Photographing Freetowns: African American Kentucky Through the Lens of Helen Balfour Morrison, 1935-1946

Helen Balfour Morrison, Photographer

Born and raised in Evanston, Illinois, Helen Balfour Morrison (1900–1984) lived a life of relative prosperity until forced by her mother’s illness to take a job in a camera store to help support the family. Foregoing college, she took another job in a large photography studio, where she learned to operate a portrait camera, and develop and print photographs. Soon after, she and her brother Malcolm founded their own successful photography business, the Malcolm Balfour Studio in Evanston.

In 1926 Helen Balfour married Robert Morrison, a newspaperman and advertising executive. Following two serious illnesses, she turned over the studio business to her brother and moved to Winnetka, where she met the artist Carol Lou Burnham. Burnham invited Morrison to a lecture by landscape architect Jens Jensen, who inspired Morrison to develop her own skills in art photography.

During this period, Morrison photographed Rockwell Kent and Bill Kittredge of the Lakeside Press, who encouraged her to publish a series of portraits of “Great Americans.” She actively sought out subjects, assembling an extensive portfolio that was never published. In 1935, Morrison began her Kentucky photography project. She shot most of her Bluegrass scenes with 35 mm camera using roll film, but on her 1935 trip she probably worked with a larger view camera and 4-inch x 5-inch negatives.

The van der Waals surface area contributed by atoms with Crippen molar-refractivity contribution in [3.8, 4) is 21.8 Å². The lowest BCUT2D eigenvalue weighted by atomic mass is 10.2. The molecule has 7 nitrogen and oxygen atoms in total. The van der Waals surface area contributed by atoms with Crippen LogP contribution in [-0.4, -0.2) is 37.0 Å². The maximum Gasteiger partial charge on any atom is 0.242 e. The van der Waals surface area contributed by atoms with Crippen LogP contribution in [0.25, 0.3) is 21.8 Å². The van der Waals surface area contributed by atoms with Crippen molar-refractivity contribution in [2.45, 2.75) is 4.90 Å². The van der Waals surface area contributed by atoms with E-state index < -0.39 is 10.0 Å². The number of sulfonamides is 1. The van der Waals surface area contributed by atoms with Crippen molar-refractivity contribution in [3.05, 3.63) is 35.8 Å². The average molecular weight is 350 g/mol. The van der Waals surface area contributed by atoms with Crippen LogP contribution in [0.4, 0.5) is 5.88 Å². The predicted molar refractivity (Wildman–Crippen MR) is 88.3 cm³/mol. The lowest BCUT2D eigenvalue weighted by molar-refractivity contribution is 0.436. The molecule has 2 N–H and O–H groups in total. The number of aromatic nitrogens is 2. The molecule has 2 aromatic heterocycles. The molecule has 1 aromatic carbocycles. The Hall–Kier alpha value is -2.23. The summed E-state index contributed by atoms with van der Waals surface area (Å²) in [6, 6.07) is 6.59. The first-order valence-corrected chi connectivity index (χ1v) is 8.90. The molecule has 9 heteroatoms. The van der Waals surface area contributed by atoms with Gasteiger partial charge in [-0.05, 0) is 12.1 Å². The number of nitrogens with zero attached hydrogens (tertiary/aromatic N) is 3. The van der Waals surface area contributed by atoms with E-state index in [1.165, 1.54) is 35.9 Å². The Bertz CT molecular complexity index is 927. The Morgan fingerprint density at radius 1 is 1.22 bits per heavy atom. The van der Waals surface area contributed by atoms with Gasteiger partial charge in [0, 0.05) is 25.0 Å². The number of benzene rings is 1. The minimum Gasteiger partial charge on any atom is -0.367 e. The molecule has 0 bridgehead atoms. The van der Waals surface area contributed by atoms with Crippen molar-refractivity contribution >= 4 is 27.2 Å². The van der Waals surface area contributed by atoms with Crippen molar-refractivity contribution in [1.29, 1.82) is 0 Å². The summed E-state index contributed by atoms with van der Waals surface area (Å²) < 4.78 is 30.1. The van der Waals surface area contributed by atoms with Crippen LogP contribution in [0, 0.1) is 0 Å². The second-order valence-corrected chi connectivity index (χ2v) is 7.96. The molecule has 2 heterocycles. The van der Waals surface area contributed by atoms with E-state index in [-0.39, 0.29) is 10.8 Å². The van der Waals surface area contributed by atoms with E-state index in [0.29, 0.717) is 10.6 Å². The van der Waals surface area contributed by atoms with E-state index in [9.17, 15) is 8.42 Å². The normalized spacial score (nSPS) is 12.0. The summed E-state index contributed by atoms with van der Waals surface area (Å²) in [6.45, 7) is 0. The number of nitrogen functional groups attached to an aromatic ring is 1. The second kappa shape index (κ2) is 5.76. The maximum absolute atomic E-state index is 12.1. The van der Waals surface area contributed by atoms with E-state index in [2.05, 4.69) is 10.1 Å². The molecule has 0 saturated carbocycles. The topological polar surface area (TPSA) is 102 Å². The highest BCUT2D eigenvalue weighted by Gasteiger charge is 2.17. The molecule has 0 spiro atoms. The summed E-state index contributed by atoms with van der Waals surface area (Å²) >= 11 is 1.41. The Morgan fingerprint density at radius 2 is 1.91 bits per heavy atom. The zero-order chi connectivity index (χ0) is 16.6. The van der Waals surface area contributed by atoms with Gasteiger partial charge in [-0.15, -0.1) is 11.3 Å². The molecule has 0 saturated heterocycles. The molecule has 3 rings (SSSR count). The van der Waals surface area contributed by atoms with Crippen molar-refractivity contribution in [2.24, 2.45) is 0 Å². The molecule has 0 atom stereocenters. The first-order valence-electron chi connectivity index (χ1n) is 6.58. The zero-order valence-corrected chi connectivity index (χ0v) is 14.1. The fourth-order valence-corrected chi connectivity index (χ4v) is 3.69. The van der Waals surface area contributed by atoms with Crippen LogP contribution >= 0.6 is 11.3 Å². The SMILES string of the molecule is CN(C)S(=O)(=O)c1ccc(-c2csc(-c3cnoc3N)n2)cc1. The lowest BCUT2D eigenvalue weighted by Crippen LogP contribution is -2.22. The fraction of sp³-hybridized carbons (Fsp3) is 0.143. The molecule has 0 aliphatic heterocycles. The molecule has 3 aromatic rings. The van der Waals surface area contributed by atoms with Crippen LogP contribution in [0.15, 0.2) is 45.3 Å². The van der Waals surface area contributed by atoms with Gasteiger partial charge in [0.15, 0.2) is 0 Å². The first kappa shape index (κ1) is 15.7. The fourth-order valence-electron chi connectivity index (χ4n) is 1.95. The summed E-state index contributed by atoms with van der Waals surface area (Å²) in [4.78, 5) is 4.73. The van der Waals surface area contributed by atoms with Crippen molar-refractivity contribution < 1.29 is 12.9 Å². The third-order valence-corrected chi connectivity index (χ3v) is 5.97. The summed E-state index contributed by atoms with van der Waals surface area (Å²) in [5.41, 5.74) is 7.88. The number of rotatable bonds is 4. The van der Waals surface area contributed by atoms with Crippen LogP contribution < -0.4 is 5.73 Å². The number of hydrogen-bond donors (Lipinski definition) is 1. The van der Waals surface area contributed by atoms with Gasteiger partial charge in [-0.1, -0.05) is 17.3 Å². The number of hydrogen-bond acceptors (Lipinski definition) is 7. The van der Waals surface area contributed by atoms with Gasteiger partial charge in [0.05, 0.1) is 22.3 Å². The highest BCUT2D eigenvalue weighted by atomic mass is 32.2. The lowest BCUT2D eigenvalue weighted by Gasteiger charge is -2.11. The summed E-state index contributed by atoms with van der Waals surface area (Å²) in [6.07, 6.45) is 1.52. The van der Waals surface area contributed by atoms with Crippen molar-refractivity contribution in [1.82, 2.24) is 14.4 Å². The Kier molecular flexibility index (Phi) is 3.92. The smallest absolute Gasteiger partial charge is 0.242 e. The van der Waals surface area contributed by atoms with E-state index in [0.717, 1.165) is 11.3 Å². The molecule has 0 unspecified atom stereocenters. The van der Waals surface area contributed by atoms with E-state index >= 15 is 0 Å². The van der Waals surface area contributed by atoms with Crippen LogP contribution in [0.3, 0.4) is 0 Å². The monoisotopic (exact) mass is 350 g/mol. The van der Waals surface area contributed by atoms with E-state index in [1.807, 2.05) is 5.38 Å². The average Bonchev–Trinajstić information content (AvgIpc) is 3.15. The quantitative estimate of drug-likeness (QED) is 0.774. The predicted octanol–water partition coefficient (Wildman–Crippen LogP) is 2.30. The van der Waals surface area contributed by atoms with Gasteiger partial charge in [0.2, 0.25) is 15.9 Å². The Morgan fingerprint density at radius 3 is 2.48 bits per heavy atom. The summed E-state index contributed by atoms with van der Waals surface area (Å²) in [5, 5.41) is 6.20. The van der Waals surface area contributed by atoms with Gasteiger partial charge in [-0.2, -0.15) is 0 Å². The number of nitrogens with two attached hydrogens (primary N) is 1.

In 1936 the O’Brien Gallery in Chicago hosted Morrison’s first major exhibition, which included 40 portraits of "Great Americans" and 10 images of "Sugar Hill and String Town" in Kentucky. Morrison continued to exhibit her work into the 1940s, handling all of her own film developing in the basement of the new Robert Seyfarth-designed home that the Morrisons built in Northbrook. She also enlarged, printed, mounted, and sometimes signed and titled her photographs, which she displayed at major museums and galleries in Chicago, Detroit, Boston, New York, and other cities.

Meeting modern dancer Sybil Shearer (1912-2005) in 1942 forever altered Morrison's artistic trajectory. She took fewer and fewer portraits, stopped exhibiting her own work by 1950, and devoted the remainder of her career to photographing, filming, staging, and lighting Shearer’s work.

Helen Morrison’s darkroom in the basement of her Northbrook home is an enduring testament to her photography career. Her well-used manuals, brochures, and recipes are still housed on a shelf close to her work area; and her developing, enlarging, printing, and mounting equipment remains in place. The 4-inch x 5-inch film camera and 35 mm film roll cameras that Morrison used in Kentucky are no longer in the house, indicating that she replaced cameras as new and improved models became available. She did keep two older cameras that must have been favorites, both 2-inch square film format Zeiss Ikon Super Ikonta 532/16s, circa 1938.

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This page references:

  1. Helen with camera, Digital reproduction courtesy of the Morrison-Shearer Foundation
  2. Helen Balfour Morrison, List of Photography Subjects, in Notebook. Helen Balfour Morrison Papers, Box 6, Folder 212